The Kenyan Government has been accused of defaulting payment to the
state broadcaster, the Kenya Broadcasting Corporation (KBC), forcing it
into a Sh22b ($29m) deficit, writes Dennis Itumbi for

According to a forensic audit report tabled in parliament, the treasury owes KBC Sh3.3 billion in arrears, having defaulted in funding the state broadcaster since the 2004 introduction of performance contracts in 2004. These contracts encourage self-sustainability.
Information and Communication Assistant Minister George Kahaniri however says: "KBC is not insolvent yet."
The government is itself grappling with a Sh38 billion budget deficit.
The greatest burden on KBC, according to the voluminous reports, say the greatest burden on the profitability of the firm is a Sh13 billion loan from the government and another Sh5.5 billion loan from Japan.
Information assistant minister George Khaniri and Director of Information Ezekiel Mutua confirmed the cash crunch but remained optimistic that the matter would be solved.
“We are negotiating with Treasury to bail the station out,” Khaniri said. “We’ve seen many other parastatals being bailed out, so we remain optimistic.”
The report was compiled by a five-member team from KBC and the ministry of Information and points an accusing finger at the government for draining the firm’s resources by insisting on free services.
The report says an estimated Sh575 million is spent annually to broadcast weekly press conferences by the government spokesman, presidential and prime ministerial functions, and radio and TV programmes sourced from China.
Other government functions broadcast live are also eating into the broadcaster’s profits.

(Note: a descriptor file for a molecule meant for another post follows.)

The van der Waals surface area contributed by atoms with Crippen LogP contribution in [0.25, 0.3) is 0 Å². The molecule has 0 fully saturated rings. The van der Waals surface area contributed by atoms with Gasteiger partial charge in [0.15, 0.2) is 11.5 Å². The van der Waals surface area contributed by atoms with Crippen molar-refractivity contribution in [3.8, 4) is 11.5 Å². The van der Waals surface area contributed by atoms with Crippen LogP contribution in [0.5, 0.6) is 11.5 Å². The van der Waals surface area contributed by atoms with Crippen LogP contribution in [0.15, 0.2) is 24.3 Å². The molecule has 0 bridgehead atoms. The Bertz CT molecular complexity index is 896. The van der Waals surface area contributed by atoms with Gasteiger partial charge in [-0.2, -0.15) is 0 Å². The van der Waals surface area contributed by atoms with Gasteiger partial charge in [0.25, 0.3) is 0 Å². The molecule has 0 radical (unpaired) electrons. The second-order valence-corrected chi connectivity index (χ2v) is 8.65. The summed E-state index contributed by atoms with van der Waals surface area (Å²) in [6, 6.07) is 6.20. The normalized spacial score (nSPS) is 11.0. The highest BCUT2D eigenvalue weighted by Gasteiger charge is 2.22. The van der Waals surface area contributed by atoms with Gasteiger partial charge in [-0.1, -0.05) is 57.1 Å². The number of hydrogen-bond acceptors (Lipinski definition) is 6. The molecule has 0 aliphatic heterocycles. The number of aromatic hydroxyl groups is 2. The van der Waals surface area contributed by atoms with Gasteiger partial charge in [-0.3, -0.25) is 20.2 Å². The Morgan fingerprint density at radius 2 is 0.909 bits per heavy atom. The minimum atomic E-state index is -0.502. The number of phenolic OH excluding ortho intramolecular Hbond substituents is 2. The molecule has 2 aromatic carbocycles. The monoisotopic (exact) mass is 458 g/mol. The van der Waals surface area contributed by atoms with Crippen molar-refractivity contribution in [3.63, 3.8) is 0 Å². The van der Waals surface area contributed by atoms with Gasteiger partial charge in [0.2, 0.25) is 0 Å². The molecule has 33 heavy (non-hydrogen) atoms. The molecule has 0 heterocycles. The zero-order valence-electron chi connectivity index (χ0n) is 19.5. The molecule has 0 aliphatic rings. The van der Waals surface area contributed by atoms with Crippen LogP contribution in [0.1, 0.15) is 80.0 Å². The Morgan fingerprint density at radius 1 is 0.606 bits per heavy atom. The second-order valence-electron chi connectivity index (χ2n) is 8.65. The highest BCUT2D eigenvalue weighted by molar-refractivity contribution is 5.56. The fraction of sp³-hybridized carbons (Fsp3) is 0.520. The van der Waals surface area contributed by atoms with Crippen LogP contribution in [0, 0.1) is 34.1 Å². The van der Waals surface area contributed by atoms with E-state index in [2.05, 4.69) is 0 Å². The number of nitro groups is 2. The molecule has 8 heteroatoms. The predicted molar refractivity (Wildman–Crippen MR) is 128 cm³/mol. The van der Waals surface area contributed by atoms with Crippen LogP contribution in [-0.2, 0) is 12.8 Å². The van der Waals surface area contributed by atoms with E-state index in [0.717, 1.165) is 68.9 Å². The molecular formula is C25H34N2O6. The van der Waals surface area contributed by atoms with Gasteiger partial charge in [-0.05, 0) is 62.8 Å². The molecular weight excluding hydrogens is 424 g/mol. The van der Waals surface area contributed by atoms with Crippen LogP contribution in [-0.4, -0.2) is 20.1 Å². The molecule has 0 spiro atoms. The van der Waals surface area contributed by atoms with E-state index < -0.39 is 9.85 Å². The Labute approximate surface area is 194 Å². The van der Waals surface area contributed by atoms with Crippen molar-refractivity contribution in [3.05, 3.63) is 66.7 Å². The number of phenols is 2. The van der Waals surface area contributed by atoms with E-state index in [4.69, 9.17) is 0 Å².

Both the assistant minister and Ezekiel Mutua said the government will have to pay for services rendered or the station has to be funded as a public broadcaster and given Sh845.7 million annually.
“Were it not for the debt, KBC would be competing fairly well with other commercial stations,” Khaniri said.
He said the parastatal generated Sh925 million in revenue last year.
Khaniri said the upward trend in revenue collection since 2004 points at a possible avenue through which the broadcaster can meet its obligations if the loans were assumed by Treasury.
To add to the parastatals woes, it has also fallen victim to the Kenya Communication (Amendment) Act, 2008.
Its commercial partnership with a community radio station – Ghetto Radio – has been rendered illegal since community radios are defined strictly as not-for-profit.
Further, the report faults the management’s decision to allow KBC to enter into a joint venture with K24, a local 24-hour news channel.
While the report is silent on the monetary investment that KBC made, it concludes that the parastatal got “a raw deal”.
The KBC-K24 venture was cancelled on March 30 after K24 breached the contract.
Most MPs contributing to the issue pressed the government to adopt the British Broadcasting Corporation (BBC) model to advance the performance of the state broadcaster.